I. M. Testy

Treatises on the practice of software testing is now located at http://testingmentor.com/imtesty

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  • Blog Post: "Good enough" is not good enough!

    This week I came across a discussion [regarding test design] in which a tester wrote, "… the main goal is having something that is 'good enough' ." Every time I hear a tester utter the phrase " good enough " my head wants to explode! Wrapping duct tape around a splint on the broken handle on my hoe...
  • Blog Post: Equivalence class partitioning: is it real or is it a figment in our imagination?

    Last week I attended the Software Testing and Performance conference in Boston. I presented a workshop on Systematic Testing Techniques, as well as a talk on random test data generation, and combinatorial analysis. One way I continue to learn about our profession and increase my own knowledge is by going...
  • Blog Post: Think before re-inventing the wheel

    There are rare occasions when an exceptionally bright and innovative person comes along and actually builds a better 'mousetrap.' My friend Ken Smith is one such person. Ken is the inventor of SmartPlug . Anyone with a boat that connects to shore power has experienced the aggravation of lining up the...
  • Blog Post: Certification Wars

    I started diving in the late 70's, and in1985 I became a PADI certified open water scuba instructor. In those days, scuba instruction involved a lot of classroom time discussing various concepts that impacted human physiology such as Boyle's Law, Dalton's Law, Haldane's Principle, and also immediate...
  • Blog Post: Contextual blindness: or How to take things completely out of context

    Many testers are familiar with the concept of inattentional blindness (or at least should be in my opinion). Basically inattentional blindness occurs when we are so visually focused on a task or object that we completely fail to see something out of the ordinary. But, I am going to introduce my own...
  • Blog Post: How Professional Testers Think: Why Microsoft primarily hires testers with a Computer Science, Math or Engineering background?

    The easiest thing to criticize is that which one does not fully comprehend. There has been a lot of discussion lately about Jerome Groopman's book How Doctor's Think and a correlation between doctors in the medical profession and software testers. The book is an excellent read, and provides readers...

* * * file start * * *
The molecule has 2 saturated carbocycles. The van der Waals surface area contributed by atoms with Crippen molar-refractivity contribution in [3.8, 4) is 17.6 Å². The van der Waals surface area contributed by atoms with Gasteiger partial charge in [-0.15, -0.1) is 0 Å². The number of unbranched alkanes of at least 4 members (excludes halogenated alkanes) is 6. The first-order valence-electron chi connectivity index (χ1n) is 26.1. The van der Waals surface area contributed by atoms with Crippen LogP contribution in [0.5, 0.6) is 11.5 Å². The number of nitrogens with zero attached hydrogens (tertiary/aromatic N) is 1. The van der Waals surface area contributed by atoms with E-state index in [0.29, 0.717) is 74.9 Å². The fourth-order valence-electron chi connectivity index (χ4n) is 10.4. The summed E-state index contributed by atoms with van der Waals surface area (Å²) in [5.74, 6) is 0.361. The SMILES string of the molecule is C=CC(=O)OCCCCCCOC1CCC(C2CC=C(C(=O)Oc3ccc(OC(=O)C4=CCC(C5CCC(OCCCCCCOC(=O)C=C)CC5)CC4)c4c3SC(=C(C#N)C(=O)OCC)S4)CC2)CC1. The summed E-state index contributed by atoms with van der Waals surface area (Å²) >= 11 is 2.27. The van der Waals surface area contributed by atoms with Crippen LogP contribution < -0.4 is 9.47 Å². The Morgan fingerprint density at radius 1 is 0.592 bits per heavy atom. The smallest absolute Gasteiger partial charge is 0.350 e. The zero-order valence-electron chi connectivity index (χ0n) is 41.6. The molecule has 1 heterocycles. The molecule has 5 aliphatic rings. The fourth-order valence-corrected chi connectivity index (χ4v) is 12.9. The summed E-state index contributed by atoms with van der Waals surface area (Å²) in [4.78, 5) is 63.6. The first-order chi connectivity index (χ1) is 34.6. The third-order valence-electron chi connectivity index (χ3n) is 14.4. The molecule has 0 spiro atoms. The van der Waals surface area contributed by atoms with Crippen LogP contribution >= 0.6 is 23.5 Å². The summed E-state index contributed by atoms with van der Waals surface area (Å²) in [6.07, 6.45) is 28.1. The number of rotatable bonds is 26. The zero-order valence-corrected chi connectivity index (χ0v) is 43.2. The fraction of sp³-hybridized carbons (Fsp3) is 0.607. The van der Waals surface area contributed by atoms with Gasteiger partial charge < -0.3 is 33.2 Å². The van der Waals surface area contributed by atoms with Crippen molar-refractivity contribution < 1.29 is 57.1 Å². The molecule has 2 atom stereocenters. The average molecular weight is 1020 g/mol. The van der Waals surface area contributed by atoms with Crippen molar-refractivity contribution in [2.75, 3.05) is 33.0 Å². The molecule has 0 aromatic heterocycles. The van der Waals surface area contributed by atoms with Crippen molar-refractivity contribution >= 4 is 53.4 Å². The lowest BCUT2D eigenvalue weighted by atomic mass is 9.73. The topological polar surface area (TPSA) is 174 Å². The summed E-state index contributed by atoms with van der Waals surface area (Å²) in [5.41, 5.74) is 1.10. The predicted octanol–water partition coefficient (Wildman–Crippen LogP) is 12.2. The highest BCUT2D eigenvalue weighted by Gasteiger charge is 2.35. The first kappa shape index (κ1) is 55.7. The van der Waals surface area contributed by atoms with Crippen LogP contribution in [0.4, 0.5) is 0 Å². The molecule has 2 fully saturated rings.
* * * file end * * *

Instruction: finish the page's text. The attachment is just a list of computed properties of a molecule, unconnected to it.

• Blog Post: Blindly buying into rumor and innuendo: or how to lose stock in your credibility

    It never ceases to amaze me that every time we see a calamity involving software the immediate reaction of the sensationalist media types and other people who are generally misinformed is to blame inadequate testing. Recently, it seems that Joel Spolsky not only fell victim to rumors and misinformation...
  • Blog Post: Exploratory Testing versus Ad Hoc Testing

    A few weeks ago a read an interesting post on SQA Forums about exploratory testing . It was interesting not because there was anything 'new' to learn about 'exploratory' testing; but because it offered a compelling counter-argument to ad hoc testing. It is also a good read because it differentiates exploratory...
  • Blog Post: Tools for testing smarter; not harder!

    Today I was reminded about the fictional account of an aircraft carrier and a lighthouse in which the carrier and her escorts were navigating in dense fog and a target appeared on the radar that appeared to be on a collision course with the carrier group. The captain signaled to the target advising it...
  • Blog Post: A little bit about me...

    Well, I guess I hit a nerve that caused James Bach to put me square in his crosshairs. James' dislike for me is clearly seen in a reply on his blog , and unfortunately personal bias often distorts the facts. This is a shame because I think to some extent James and I agree on the need for more, and better...
  • Blog Post: Rambling...

    I am feeling rather facetious tonight, so if you don't want to bear with pointless diatribe, then don't proceed. OK....if you've made it this far, then let's start. The other day I happened to be watching a Google video featuring Jon Bach explaining exploratory testing yet again. <TANGENT> I...
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